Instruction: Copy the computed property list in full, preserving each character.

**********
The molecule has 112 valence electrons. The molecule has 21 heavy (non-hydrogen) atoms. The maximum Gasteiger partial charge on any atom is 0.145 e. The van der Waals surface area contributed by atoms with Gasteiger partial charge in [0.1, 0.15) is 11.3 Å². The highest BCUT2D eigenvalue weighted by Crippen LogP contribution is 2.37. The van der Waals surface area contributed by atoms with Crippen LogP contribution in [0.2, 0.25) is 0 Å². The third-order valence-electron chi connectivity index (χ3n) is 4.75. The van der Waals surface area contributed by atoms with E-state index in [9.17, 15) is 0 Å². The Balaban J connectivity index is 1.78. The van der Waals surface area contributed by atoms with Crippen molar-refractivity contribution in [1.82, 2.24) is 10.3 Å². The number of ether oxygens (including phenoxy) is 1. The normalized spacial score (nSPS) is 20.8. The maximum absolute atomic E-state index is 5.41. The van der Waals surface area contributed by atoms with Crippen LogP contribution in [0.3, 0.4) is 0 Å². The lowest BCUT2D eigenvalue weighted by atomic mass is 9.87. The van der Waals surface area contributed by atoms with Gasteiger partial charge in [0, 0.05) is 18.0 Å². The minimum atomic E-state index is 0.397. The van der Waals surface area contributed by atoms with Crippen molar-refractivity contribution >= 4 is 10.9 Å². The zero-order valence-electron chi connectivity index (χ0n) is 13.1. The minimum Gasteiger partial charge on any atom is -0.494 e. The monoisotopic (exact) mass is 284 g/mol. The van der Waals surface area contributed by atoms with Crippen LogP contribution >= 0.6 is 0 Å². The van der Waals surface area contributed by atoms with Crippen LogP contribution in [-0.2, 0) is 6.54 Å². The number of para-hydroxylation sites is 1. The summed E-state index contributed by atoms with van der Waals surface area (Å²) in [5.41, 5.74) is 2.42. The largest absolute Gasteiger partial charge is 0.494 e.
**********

The molecule has 112 valence electrons. The molecule has 21 heavy (non-hydrogen) atoms. The maximum Gasteiger partial charge on any atom is 0.145 e. The van der Waals surface area contributed by atoms with Gasteiger partial charge in [0.1, 0.15) is 11.3 Å². The highest BCUT2D eigenvalue weighted by Crippen LogP contribution is 2.37. The van der Waals surface area contributed by atoms with Crippen LogP contribution in [0.2, 0.25) is 0 Å². The third-order valence-electron chi connectivity index (χ3n) is 4.75. The van der Waals surface area contributed by atoms with E-state index in [9.17, 15) is 0 Å². The Balaban J connectivity index is 1.78. The van der Waals surface area contributed by atoms with Crippen molar-refractivity contribution in [1.82, 2.24) is 10.3 Å². The number of ether oxygens (including phenoxy) is 1. The normalized spacial score (nSPS) is 20.8. The maximum absolute atomic E-state index is 5.41. The van der Waals surface area contributed by atoms with Crippen LogP contribution in [0.3, 0.4) is 0 Å². The lowest BCUT2D eigenvalue weighted by atomic mass is 9.87. The van der Waals surface area contributed by atoms with Gasteiger partial charge in [0, 0.05) is 18.0 Å². The minimum atomic E-state index is 0.397. The van der Waals surface area contributed by atoms with Crippen molar-refractivity contribution >= 4 is 10.9 Å². The zero-order valence-electron chi connectivity index (χ0n) is 13.1. The minimum Gasteiger partial charge on any atom is -0.494 e. The monoisotopic (exact) mass is 284 g/mol. The van der Waals surface area contributed by atoms with Crippen LogP contribution >= 0.6 is 0 Å². The van der Waals surface area contributed by atoms with Crippen LogP contribution in [-0.2, 0) is 6.54 Å². The number of para-hydroxylation sites is 1. The summed E-state index contributed by atoms with van der Waals surface area (Å²) in [5.41, 5.74) is 2.42. The largest absolute Gasteiger partial charge is 0.494 e.